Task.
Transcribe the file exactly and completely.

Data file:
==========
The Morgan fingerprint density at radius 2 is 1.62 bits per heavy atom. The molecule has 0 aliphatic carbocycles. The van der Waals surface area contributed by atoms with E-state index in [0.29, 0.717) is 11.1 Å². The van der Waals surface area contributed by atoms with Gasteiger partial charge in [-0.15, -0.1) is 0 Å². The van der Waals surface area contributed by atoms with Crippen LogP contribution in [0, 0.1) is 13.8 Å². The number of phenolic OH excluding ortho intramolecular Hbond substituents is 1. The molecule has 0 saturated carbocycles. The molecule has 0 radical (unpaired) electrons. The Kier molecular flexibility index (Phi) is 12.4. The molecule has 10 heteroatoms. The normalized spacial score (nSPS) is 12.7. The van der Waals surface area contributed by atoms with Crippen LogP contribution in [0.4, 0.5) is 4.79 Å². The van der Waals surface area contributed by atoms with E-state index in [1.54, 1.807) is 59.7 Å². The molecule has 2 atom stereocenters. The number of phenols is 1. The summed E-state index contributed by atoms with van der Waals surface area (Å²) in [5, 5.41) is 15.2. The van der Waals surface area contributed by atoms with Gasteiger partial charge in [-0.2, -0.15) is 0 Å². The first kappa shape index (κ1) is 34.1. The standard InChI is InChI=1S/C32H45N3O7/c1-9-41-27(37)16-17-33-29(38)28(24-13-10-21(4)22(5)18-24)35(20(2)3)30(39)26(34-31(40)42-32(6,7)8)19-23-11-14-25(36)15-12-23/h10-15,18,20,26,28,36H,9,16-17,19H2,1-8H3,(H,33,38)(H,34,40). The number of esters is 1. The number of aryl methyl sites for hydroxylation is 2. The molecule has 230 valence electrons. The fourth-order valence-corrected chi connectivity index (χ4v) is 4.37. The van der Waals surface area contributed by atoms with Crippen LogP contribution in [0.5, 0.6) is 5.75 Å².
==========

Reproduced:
The Morgan fingerprint density at radius 2 is 1.62 bits per heavy atom. The molecule has 0 aliphatic carbocycles. The van der Waals surface area contributed by atoms with E-state index in [0.29, 0.717) is 11.1 Å². The van der Waals surface area contributed by atoms with Gasteiger partial charge in [-0.15, -0.1) is 0 Å². The van der Waals surface area contributed by atoms with Crippen LogP contribution in [0, 0.1) is 13.8 Å². The number of phenolic OH excluding ortho intramolecular Hbond substituents is 1. The molecule has 0 saturated carbocycles. The molecule has 0 radical (unpaired) electrons. The Kier molecular flexibility index (Phi) is 12.4. The molecule has 10 heteroatoms. The normalized spacial score (nSPS) is 12.7. The van der Waals surface area contributed by atoms with Crippen LogP contribution in [0.4, 0.5) is 4.79 Å². The van der Waals surface area contributed by atoms with E-state index in [1.54, 1.807) is 59.7 Å². The molecule has 2 atom stereocenters. The number of phenols is 1. The summed E-state index contributed by atoms with van der Waals surface area (Å²) in [5, 5.41) is 15.2. The van der Waals surface area contributed by atoms with Gasteiger partial charge in [-0.2, -0.15) is 0 Å². The first kappa shape index (κ1) is 34.1. The standard InChI is InChI=1S/C32H45N3O7/c1-9-41-27(37)16-17-33-29(38)28(24-13-10-21(4)22(5)18-24)35(20(2)3)30(39)26(34-31(40)42-32(6,7)8)19-23-11-14-25(36)15-12-23/h10-15,18,20,26,28,36H,9,16-17,19H2,1-8H3,(H,33,38)(H,34,40). The number of esters is 1. The number of aryl methyl sites for hydroxylation is 2. The molecule has 230 valence electrons. The fourth-order valence-corrected chi connectivity index (χ4v) is 4.37. The van der Waals surface area contributed by atoms with Crippen LogP contribution in [0.5, 0.6) is 5.75 Å².